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China Denies U.S. Hacking Accusations: 6 Facts
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lgarey@techweb.com
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[email protected],
User Rank: Apprentice
2/21/2013 | 5:29:17 PM
re: China Denies U.S. Hacking Accusations: 6 Facts
The report essentially implying "how "elite" can this Unit 61398 military hacking unit be if it doesn't know not to let Mandiant trace all the "IP addresses used in attacks to a specific, 12-story, beige building in the Pudong district of Shanghai" raises more questions than it answers. Seems like Mandiant should have spent more time on firm attribution. Lorna Garey, IW Reports
MarkSitkowski
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MarkSitkowski,
User Rank: Moderator
2/22/2013 | 12:06:37 AM
re: China Denies U.S. Hacking Accusations: 6 Facts
We've been fighting a botnet since December 2012. We get hack attempts, using a limited number of identical scripts, from servers in (so far) 25 countries, including China. It should be fairly obvious that, as mentioned in the last paragraph, the attacks are not coming from those individual countries, but from the creep controlling the botnet. Get real, Mandiant. (Or, maybe, you'd like to help us out, here - we've destroyed 1350 zombies so far, but they keep on coming...)
garye
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garye,
User Rank: Apprentice
2/22/2013 | 7:21:24 PM
re: China Denies U.S. Hacking Accusations: 6 Facts
Shouldn't be that hard send a program back with the information that will take out everyone involved. Send it with the information they are accessing. When they open the file there goes every computer connected. Seems simple enough and if it's not them it will take out the one who is doing it.
MarkSitkowski
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MarkSitkowski,
User Rank: Moderator
2/23/2013 | 8:24:04 AM
re: China Denies U.S. Hacking Accusations: 6 Facts
Don't think that it hadn't crossed my mind, but you can't do that. Among the zombies was a server at an airport, another at a hospital, and several in education networks. It might have been very dangerous.
We just report the IP address to the ISP, who then disinfects the server. For what it's worth, we've had good cooperation from ISP's in China, Romania, Russia, Brazil and everywhere except Turkey.
Andrew Hornback
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Andrew Hornback,
User Rank: Apprentice
2/24/2013 | 2:45:22 AM
re: China Denies U.S. Hacking Accusations: 6 Facts
One of the things that comes into play here with the deployment of "poison pills" is that if it gets revealed that you really are going after a military or governmental organization, that could have diplomatic ramifications. Although, you'd have to think that someone at one of those Federal agencies that doesn't exist would have come up with the idea of watching all traffic leaving the country through a PoP destined for China by now.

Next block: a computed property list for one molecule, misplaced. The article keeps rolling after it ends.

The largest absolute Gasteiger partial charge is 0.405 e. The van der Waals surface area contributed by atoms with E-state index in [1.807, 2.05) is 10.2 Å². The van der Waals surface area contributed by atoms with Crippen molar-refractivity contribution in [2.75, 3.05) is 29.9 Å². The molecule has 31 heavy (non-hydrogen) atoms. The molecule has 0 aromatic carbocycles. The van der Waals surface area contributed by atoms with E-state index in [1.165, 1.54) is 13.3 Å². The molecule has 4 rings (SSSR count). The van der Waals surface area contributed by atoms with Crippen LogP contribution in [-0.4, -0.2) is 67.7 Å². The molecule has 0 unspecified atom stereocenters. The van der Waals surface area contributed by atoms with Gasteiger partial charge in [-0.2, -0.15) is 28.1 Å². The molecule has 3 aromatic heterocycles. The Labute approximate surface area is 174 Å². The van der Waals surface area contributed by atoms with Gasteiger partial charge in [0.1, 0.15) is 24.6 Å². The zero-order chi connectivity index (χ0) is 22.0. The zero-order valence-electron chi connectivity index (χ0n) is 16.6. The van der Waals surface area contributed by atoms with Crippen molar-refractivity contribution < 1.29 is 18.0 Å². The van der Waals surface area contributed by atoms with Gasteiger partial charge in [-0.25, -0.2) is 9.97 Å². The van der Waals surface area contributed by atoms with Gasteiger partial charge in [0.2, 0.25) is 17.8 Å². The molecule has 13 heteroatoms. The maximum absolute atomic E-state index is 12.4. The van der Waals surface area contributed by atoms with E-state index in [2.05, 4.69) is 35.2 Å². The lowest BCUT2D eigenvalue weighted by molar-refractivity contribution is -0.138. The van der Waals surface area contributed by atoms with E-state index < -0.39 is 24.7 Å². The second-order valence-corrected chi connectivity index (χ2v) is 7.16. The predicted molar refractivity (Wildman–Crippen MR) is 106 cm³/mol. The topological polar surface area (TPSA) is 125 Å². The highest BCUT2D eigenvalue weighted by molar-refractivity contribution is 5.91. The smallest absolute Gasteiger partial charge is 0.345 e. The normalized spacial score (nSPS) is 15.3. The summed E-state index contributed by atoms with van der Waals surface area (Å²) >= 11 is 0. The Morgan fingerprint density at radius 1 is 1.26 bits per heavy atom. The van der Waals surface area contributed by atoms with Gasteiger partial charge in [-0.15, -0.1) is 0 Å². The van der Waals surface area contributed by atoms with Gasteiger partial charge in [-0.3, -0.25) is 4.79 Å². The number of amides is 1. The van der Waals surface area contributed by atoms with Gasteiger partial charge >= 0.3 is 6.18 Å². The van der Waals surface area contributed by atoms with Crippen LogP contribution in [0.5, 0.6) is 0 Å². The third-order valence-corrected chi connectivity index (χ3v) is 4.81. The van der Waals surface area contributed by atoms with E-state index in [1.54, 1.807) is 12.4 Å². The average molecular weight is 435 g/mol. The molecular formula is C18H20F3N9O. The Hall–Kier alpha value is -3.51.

A site that I'm familiar with has been noticing that they were getting scraped by 61398 every morning in the wee earlies (EST), by bots sending random HTTP requests. While it's possible to drop all of the traffic to that IP block, they decided to throttle everything down to 1kbps of throughput so that everything could be documented in the event that there was ever a need to take further action.

I'm somewhat surprised that you get good response from China and Russia - back when I was in a position to report offenders to ISPs, the worst response that I got came from the African region, followed by China and Russia.

What's making this more "interesting" is the different tools that these organizations are using. Sure, it's great to take over someone's PC and use it as part of a Botnet, but what about taking over their mobile phone? Drive up their data costs while waging war and being a mobile target at the same time - talk about a serious misdirection play, and something that very few people would ever have the skills to catch on their own. Yet another reason why I'm against BYOD, but that's an entirely different story.

Andrew Hornback
InformationWeek Contributor
burn0050bb
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burn0050bb,
User Rank: Apprentice
2/26/2013 | 4:09:57 PM
re: China Denies U.S. Hacking Accusations: 6 Facts
Guess who else engages in massive cyber espionage? Perhaps the government that created the internet? While I have no doubt that the Chinese government is participating (as is the US government, and the UK, and...) - saying that you have pinpointed an attack is ludicrous. With the proliferation of botnets these days, there's just no way to know who's behind what attacks.
Lee Hu
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Lee Hu,
User Rank: Apprentice
4/25/2013 | 12:05:04 PM
re: China Denies U.S. Hacking Accusations: 6 Facts
The Chinese government would steal your wallet right in front of you, then say, "we didn't do that." Of course they are not going to admit it, what else would they say? One after another, Internet security groups are finding the same thing: the Chinese government, through the PLA, is behind the shameless theft and rampant espionage.


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